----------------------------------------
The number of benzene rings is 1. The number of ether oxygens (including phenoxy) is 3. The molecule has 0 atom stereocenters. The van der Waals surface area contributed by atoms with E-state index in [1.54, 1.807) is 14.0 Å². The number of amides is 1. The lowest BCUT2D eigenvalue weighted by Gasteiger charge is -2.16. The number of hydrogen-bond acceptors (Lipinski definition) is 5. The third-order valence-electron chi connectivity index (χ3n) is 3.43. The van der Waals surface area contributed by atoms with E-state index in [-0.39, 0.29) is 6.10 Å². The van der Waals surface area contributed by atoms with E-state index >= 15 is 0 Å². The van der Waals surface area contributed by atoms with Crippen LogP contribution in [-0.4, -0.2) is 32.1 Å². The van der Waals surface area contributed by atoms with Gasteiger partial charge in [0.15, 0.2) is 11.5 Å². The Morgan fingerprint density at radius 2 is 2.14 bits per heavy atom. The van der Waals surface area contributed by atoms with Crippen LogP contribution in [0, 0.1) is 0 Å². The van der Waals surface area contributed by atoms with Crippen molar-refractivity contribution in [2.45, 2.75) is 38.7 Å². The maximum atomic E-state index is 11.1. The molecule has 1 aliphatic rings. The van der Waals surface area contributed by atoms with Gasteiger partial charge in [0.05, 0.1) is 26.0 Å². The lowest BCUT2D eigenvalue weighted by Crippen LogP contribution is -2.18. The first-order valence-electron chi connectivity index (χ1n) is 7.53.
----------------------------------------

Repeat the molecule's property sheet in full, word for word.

The number of benzene rings is 1. The number of ether oxygens (including phenoxy) is 3. The molecule has 0 atom stereocenters. The van der Waals surface area contributed by atoms with E-state index in [1.54, 1.807) is 14.0 Å². The number of amides is 1. The lowest BCUT2D eigenvalue weighted by Gasteiger charge is -2.16. The number of hydrogen-bond acceptors (Lipinski definition) is 5. The third-order valence-electron chi connectivity index (χ3n) is 3.43. The van der Waals surface area contributed by atoms with E-state index in [-0.39, 0.29) is 6.10 Å². The van der Waals surface area contributed by atoms with E-state index >= 15 is 0 Å². The van der Waals surface area contributed by atoms with Crippen LogP contribution in [-0.4, -0.2) is 32.1 Å². The van der Waals surface area contributed by atoms with Gasteiger partial charge in [0.15, 0.2) is 11.5 Å². The Morgan fingerprint density at radius 2 is 2.14 bits per heavy atom. The van der Waals surface area contributed by atoms with Crippen LogP contribution in [0, 0.1) is 0 Å². The van der Waals surface area contributed by atoms with Crippen molar-refractivity contribution in [2.45, 2.75) is 38.7 Å². The maximum atomic E-state index is 11.1. The molecule has 1 aliphatic rings. The van der Waals surface area contributed by atoms with Gasteiger partial charge in [0.05, 0.1) is 26.0 Å². The lowest BCUT2D eigenvalue weighted by Crippen LogP contribution is -2.18. The first-order valence-electron chi connectivity index (χ1n) is 7.53.